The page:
27 November 2010

Leaving House, Looking for Home

Jack Marlowe left it all behind, in his forty-ninth year.  It was a train that did it.  Jack was sitting at the dining table, staring down at the solitary plate, when he heard the train horn blow from across the river valley.  That wasn't the sound he wanted to hear on the 26th of November. 

A tear tracked down his right cheek as he picked up the lone wine glass and hurled it straight into the antique mirror on the wall across from his seat.  The resulting crash of shattering glass affected him not at all.  He calmly brushed a few errant crumbs of glass off of his sleeves, careful not to drag any into the skin of his fingers.

The cat sat mute, wide-eyed, scrunched under the couch.  Its eyes darted back and forth while a terrified mewl escaped from its mouth.  Jack acted as if he had not heard.

He stood, flipped the table over on its side, and marched upstairs.  The cat took off for the safety of the kitchen, a fuzzy streak of light beelining for the pet door into the mudroom.  There was a loud series of slams and thuds upstairs and then an abrupt quiet.  Softly, almost delicately, Jack padded down the stairs.  In his hand was a small suitcase, battered black plastic, and crammed with as many clothes as Jack could grab in five minutes.  He set the case down.

Walking into the kitchen, he grabbed two bottles of water from the refrigerator, leaving the door open.  He reached over to the stove and slammed open the door.  He rapidly turned on all the burners, skipping past the tickticktick of the automatic igniters.  The scent of rotten eggs suffused the room.  Jack spun around on his heels,  raced back to the living room and picked up the case.  He ran out the front door, not bothering to see if the door shut.

Lights flickered, the alarm yelped.  Jack slid into his car to push the key into the ignition before he had the door closed.  He saw himself in the mirror, briefly, and found to his surprise he didn't look panicked or upset.  Mostly tired.  The eyes of resignation and resolve.  The eyes of change long overdue, wide with recognition.  Starting the car, he raced the engine and took off leaving only a screech of tires in front of the house.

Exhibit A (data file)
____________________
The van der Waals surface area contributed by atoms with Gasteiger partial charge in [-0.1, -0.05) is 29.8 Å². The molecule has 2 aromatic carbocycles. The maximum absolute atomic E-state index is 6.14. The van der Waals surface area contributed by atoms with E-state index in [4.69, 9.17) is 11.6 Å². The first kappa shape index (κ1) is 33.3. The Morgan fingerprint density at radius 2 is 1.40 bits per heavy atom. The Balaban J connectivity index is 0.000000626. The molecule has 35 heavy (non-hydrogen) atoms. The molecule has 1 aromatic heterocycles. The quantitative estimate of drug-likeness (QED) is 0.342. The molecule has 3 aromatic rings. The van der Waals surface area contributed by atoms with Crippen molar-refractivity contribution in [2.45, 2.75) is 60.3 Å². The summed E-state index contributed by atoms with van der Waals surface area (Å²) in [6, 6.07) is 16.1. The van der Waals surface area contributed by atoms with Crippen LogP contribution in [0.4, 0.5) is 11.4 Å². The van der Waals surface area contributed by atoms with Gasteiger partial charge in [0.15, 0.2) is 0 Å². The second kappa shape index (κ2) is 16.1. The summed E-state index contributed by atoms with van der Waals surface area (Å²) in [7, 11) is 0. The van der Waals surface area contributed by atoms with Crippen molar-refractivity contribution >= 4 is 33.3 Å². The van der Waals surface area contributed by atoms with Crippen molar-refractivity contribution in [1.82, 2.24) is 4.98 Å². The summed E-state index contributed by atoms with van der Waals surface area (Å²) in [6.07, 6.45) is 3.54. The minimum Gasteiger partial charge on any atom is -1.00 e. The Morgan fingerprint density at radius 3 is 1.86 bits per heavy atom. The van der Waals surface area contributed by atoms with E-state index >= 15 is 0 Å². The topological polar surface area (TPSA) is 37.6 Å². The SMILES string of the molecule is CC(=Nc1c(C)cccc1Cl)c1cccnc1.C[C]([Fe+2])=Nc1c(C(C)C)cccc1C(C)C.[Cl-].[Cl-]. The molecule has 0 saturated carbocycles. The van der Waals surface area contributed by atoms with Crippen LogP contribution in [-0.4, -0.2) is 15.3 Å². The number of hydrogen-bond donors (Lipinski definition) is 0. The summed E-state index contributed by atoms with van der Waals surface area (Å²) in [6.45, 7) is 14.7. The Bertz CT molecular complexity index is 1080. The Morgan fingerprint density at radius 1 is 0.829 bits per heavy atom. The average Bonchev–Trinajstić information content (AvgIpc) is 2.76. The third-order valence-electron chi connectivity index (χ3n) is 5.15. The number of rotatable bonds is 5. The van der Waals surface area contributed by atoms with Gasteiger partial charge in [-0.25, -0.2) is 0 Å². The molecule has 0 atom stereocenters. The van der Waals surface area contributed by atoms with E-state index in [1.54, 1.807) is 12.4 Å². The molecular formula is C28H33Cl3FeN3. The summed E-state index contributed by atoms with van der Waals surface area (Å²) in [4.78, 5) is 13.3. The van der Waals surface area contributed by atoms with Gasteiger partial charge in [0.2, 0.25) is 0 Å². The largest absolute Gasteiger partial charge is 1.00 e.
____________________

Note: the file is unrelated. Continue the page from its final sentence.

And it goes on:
Three miles and five minutes later, Jack heard a distant thud almost like thunder.  He thought he felt a wave of pressure through his chest.  Looking in the rear view he could spy short black cloud forming, somewhere back there in the vicinity of his former home.  Flicking his eyes downward to check his speed, Jack decided he wasn't moving fast enough.  He pushed the accelerator down hard.

Behind him, sirens began to wail, but he knew they weren't coming for him.  He sped off into the evening.  Up ahead, the train was coming to the intersection, horn blaring.  Jack ignored the sound, foot on the pedal and dreaming his dreams of home.


  1. I've never wanted to burn down a house, but I know what it feels like to yearn for the road....

  2. That was beautifully written, you need to finish one of these stories up into a full chapter, you have a gift for painting a picture.

    I have to know though, did the cat get out in time?

  3. Good one, Gumbo. A lot of story in a short space.

  4. Wow, my own biographer. Awesome.


    I can't tell you how perfectly you've captured the way I've felt of late. And yet, I haven't taken action due to the threads of Love that hold me in place. Nice, nice writing.

  5. Well done, Irish!

    Just wondering why he didn't just blow himself up in the house. Or did he just want to go by train?


"Let your laws come undone
Don't suffer your crimes
Let the love in your heart take control..."

-'The Hair Song', by Black Mountain

Tell me what is in your heart...